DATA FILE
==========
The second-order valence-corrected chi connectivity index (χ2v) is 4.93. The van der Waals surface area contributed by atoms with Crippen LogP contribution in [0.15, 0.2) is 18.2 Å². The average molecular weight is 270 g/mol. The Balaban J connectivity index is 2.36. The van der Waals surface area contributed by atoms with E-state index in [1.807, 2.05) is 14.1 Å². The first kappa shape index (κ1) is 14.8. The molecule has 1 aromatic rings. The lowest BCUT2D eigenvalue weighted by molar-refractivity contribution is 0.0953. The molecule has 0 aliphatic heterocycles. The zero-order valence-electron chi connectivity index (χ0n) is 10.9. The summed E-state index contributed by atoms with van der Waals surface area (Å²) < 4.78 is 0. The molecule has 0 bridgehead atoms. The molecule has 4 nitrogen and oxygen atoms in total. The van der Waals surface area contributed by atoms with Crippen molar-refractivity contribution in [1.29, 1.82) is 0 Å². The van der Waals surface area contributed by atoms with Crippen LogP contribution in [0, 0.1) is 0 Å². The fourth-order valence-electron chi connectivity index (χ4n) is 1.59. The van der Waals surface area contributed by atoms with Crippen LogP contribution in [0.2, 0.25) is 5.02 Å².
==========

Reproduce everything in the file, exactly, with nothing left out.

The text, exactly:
The second-order valence-corrected chi connectivity index (χ2v) is 4.93. The van der Waals surface area contributed by atoms with Crippen LogP contribution in [0.15, 0.2) is 18.2 Å². The average molecular weight is 270 g/mol. The Balaban J connectivity index is 2.36. The van der Waals surface area contributed by atoms with E-state index in [1.807, 2.05) is 14.1 Å². The first kappa shape index (κ1) is 14.8. The molecule has 1 aromatic rings. The lowest BCUT2D eigenvalue weighted by molar-refractivity contribution is 0.0953. The molecule has 0 aliphatic heterocycles. The zero-order valence-electron chi connectivity index (χ0n) is 10.9. The summed E-state index contributed by atoms with van der Waals surface area (Å²) < 4.78 is 0. The molecule has 0 bridgehead atoms. The molecule has 4 nitrogen and oxygen atoms in total. The van der Waals surface area contributed by atoms with Crippen molar-refractivity contribution in [1.29, 1.82) is 0 Å². The van der Waals surface area contributed by atoms with Crippen LogP contribution in [0, 0.1) is 0 Å². The fourth-order valence-electron chi connectivity index (χ4n) is 1.59. The van der Waals surface area contributed by atoms with Crippen LogP contribution in [0.2, 0.25) is 5.02 Å².